Several local stores have a “no sales” policy and I am happy to support them (in fact, the majority of the Christmas gifts I bought last month were purchased from stores with these policies).
I was disturbed to discover that mainstream American news organizations were reporting on the American Family Association’s recent efforts to cajole various retailers into incorporating the word “Christmas” into their advertising campaigns. The group is opposed to the use of more inclusive sentiments like “Happy Holidays” and “Season’s Greetings”.
Unlike the AFA, I support the use of terms like “holidays”, especially because I am well aware of the fact that not everyone celebrates Christmas. While I understand that my position is not universally acknowledged, any coverage of the issue- including coverage of views opposing my own- should probably refrain from soliciting the opinions of hate groups. The AFA has been considered a hate group by the Southern Poverty Law Center, a leading civil rights organization, since 2005, and I don’t think that hate groups should be granted legitimacy by seeking their opinions.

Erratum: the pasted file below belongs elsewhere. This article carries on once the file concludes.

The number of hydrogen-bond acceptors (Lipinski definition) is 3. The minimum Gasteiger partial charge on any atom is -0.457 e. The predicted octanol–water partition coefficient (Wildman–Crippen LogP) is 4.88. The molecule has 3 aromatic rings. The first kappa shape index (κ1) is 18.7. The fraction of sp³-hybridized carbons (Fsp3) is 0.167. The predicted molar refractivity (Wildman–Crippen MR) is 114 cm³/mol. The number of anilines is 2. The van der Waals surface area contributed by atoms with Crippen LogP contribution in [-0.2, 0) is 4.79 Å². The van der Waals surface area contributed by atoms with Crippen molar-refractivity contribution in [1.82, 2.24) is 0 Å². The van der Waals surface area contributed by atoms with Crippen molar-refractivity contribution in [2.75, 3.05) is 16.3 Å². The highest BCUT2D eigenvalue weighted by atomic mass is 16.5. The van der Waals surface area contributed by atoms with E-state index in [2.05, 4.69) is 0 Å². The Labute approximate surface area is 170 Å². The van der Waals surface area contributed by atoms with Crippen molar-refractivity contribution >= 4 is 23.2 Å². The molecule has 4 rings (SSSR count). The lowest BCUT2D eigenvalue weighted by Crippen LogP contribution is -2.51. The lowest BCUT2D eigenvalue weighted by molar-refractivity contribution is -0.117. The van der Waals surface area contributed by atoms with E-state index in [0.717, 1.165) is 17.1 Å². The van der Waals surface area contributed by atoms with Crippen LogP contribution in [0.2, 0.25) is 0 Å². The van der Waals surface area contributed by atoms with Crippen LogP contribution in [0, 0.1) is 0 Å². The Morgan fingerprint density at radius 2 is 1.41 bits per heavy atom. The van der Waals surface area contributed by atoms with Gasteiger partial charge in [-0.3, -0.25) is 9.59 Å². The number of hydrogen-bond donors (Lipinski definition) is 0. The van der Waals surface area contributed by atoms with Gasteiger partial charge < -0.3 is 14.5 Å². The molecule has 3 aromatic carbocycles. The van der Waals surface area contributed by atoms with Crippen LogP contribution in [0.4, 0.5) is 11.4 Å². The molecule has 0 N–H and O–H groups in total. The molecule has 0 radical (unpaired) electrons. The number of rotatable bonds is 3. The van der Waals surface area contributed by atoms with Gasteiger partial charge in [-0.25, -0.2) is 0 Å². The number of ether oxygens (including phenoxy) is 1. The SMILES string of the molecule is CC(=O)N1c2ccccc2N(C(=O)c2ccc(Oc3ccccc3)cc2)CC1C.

I assume that, on a deeper level, the AFA wants retailers to use the word “Christmas” for religious reasons. But that would be highly ironic as the practice of giving gifts at Christmas is actually secular in nature and it originated in the 19th century as a non-religious custom to accompany the religious holiday.
I almost missed my flight to Dallas last week when I woke up just over one hour prior to my departure. Miraculously, my friend David delivered me to the Vancouver International Airport 35 minutes before departure; despite initial scepticism from the ticket agent (who reluctantly handed me a boarding card that did not guarantee a seat on the flight) I made it to the gate 20 minutes before departure and picked up my actual boarding pass.